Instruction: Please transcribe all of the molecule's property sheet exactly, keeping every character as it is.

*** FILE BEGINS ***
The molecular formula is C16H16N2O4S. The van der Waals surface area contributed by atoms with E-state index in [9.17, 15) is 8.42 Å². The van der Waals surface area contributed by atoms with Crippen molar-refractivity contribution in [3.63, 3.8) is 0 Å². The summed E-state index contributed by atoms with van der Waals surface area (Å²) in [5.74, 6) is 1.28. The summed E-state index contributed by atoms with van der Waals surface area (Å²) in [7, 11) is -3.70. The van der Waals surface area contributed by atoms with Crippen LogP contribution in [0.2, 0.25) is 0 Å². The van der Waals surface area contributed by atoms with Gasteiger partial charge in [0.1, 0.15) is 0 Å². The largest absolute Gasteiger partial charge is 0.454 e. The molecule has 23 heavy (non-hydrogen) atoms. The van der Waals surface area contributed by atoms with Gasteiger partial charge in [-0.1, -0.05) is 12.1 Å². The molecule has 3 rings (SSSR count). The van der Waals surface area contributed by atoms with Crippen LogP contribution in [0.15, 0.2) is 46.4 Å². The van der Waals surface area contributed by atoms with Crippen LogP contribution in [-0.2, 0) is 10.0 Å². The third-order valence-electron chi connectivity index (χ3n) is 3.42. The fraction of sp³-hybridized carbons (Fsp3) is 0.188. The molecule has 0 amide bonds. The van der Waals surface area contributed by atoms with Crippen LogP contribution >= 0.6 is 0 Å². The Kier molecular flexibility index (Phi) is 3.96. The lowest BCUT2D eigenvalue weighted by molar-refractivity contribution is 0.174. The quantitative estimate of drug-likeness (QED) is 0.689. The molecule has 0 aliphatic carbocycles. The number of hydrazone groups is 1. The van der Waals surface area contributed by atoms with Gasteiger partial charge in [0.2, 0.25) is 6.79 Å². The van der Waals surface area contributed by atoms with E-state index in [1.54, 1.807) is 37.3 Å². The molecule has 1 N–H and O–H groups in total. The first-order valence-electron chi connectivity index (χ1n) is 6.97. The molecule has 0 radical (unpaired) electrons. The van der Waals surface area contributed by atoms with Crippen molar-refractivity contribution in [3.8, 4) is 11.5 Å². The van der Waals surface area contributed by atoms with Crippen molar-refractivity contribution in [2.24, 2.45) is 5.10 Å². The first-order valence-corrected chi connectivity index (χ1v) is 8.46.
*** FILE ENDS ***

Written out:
The molecular formula is C16H16N2O4S. The van der Waals surface area contributed by atoms with E-state index in [9.17, 15) is 8.42 Å². The van der Waals surface area contributed by atoms with Crippen molar-refractivity contribution in [3.63, 3.8) is 0 Å². The summed E-state index contributed by atoms with van der Waals surface area (Å²) in [5.74, 6) is 1.28. The summed E-state index contributed by atoms with van der Waals surface area (Å²) in [7, 11) is -3.70. The van der Waals surface area contributed by atoms with Crippen LogP contribution in [0.2, 0.25) is 0 Å². The van der Waals surface area contributed by atoms with Gasteiger partial charge in [0.1, 0.15) is 0 Å². The largest absolute Gasteiger partial charge is 0.454 e. The molecule has 23 heavy (non-hydrogen) atoms. The van der Waals surface area contributed by atoms with Gasteiger partial charge in [-0.1, -0.05) is 12.1 Å². The molecule has 3 rings (SSSR count). The van der Waals surface area contributed by atoms with Crippen LogP contribution in [0.15, 0.2) is 46.4 Å². The van der Waals surface area contributed by atoms with Crippen LogP contribution in [-0.2, 0) is 10.0 Å². The third-order valence-electron chi connectivity index (χ3n) is 3.42. The fraction of sp³-hybridized carbons (Fsp3) is 0.188. The molecule has 0 amide bonds. The van der Waals surface area contributed by atoms with Crippen LogP contribution >= 0.6 is 0 Å². The Kier molecular flexibility index (Phi) is 3.96. The lowest BCUT2D eigenvalue weighted by molar-refractivity contribution is 0.174. The quantitative estimate of drug-likeness (QED) is 0.689. The molecule has 0 aliphatic carbocycles. The number of hydrazone groups is 1. The van der Waals surface area contributed by atoms with Gasteiger partial charge in [0.2, 0.25) is 6.79 Å². The van der Waals surface area contributed by atoms with E-state index in [1.54, 1.807) is 37.3 Å². The molecule has 1 N–H and O–H groups in total. The first-order valence-electron chi connectivity index (χ1n) is 6.97. The molecule has 0 radical (unpaired) electrons. The van der Waals surface area contributed by atoms with Crippen molar-refractivity contribution in [3.8, 4) is 11.5 Å². The van der Waals surface area contributed by atoms with Crippen molar-refractivity contribution in [2.24, 2.45) is 5.10 Å². The first-order valence-corrected chi connectivity index (χ1v) is 8.46.